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Family–School Partnerships: Five Tips for Successful Problem Solving With Parents
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It is well established that when parents and educators engage with one another, students benefit. While traditional one-way parental involvement in student activities offers some benefit to students, the impact is multiplied when parents and teachers work jointly and share responsibility for children’s success. Parents and teachers have unique knowledge, information, experiences, and perspectives about their children and students. Unfortunately, this information is not always shared effectively between homes and schools. Two-way sharing between teachers and parents is important for all children, but it is essential for students whose learning and achievement are at risk because of challenges with behavior, social–emotional functioning, or learning skills.
School psychologists can help build bridges between home and school to promote successful outcomes for students with academic and behavioral concerns. By providing consultation, school psychologists can bring parents and teachers together to engage in joint problem-solving strategies and create a plan of action that addresses the needs of students at home and school, thereby setting them on a positive course.
However, facilitating successful parent–teacher problem-solving meetings is often more easily said than done. Here are five partnership-building tips to increase the chances of successful parent–teacher problem-solving meetings.
1. Address the Problem Immediately
Challenges can be addressed most effectively when teachers and parents make contact at the earliest signs of struggle. Discussing issues right away allows teachers and parents the ability to develop a treatment plan quickly and effectively.
2. Focus on Strengths
One of the basic building blocks of a strong parent–teacher relationship is that teachers and parents stand united on helping children. Focusing on children’s strengths, and the strengths of the partnership, allows teachers and parents to build on positive opportunities and experiences in a constructive way.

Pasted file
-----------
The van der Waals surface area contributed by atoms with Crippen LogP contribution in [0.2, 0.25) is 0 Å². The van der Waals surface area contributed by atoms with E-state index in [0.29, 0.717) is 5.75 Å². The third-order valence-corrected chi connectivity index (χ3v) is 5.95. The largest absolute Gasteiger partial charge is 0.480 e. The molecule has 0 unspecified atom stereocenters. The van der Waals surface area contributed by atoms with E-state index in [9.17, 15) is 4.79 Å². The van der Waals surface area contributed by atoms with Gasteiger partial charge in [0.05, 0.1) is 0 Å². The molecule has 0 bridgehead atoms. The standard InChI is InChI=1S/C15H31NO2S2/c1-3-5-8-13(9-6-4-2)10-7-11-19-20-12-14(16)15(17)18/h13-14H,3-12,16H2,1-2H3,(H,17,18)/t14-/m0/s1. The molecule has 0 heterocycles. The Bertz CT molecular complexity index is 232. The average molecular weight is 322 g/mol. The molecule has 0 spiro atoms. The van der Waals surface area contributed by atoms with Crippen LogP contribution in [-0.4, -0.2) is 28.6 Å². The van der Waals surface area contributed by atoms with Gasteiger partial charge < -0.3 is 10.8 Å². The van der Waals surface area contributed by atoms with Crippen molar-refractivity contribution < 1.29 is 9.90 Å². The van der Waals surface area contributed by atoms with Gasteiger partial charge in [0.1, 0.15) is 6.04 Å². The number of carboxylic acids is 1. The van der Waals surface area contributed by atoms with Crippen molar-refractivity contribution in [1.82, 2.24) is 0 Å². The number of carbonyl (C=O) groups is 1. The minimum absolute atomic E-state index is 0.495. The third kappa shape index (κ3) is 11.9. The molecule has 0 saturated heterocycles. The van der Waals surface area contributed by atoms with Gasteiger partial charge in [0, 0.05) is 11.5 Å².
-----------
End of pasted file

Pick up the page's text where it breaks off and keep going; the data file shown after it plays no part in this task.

3. Strengthen Home–School Connections
Point out similar experiences between parents and teachers. Parents and teachers may have different experiences with the same child and may have different perceptions about the problem focus or treatment. By acknowledging similarities between parents and teachers, school psychologists provide opportunities to come together, recognize their shared goals related to benefits for the child, and develop those shared goals.
4. Respect Uniqueness
Children benefit most when their caregivers and teachers know one another and have some basic information about “how things work” at home and school. School psychologists can encourage parents and teachers to be open to differences across settings by probing for more information about reasons and rationales behind practices and routines.
Diversity among parents and teachers may be present. For example, there will be situations where cultural, ethnic, or language differences exist. When promoting partnerships in these situations, acknowledge and respect the uniqueness of each party, demonstrate ways in which the diversity of experiences and culture is a strength, and identify areas where similarities are present.
5. Provide Structure
Prepare and use structured problem-solving steps to systematically solve problems. Prepare and share agendas with parents and teachers prior to and during meetings. Redirect back to the agenda to keep focus on strengths and solutions. Provide opportunities on the agenda for everyone to share. Both parents and teachers have important information to share when it comes to the child. Use opportunities to integrate information obtained from parents and teachers so they feel connected and unified in their efforts.
Remember, as with all relationships, building partnerships takes time. Invest time and resources to ensure parents and teachers are active, essential partners throughout the problem-solving process.
For more tips on family–school partnerships, visit our website, tapp.unl.edu.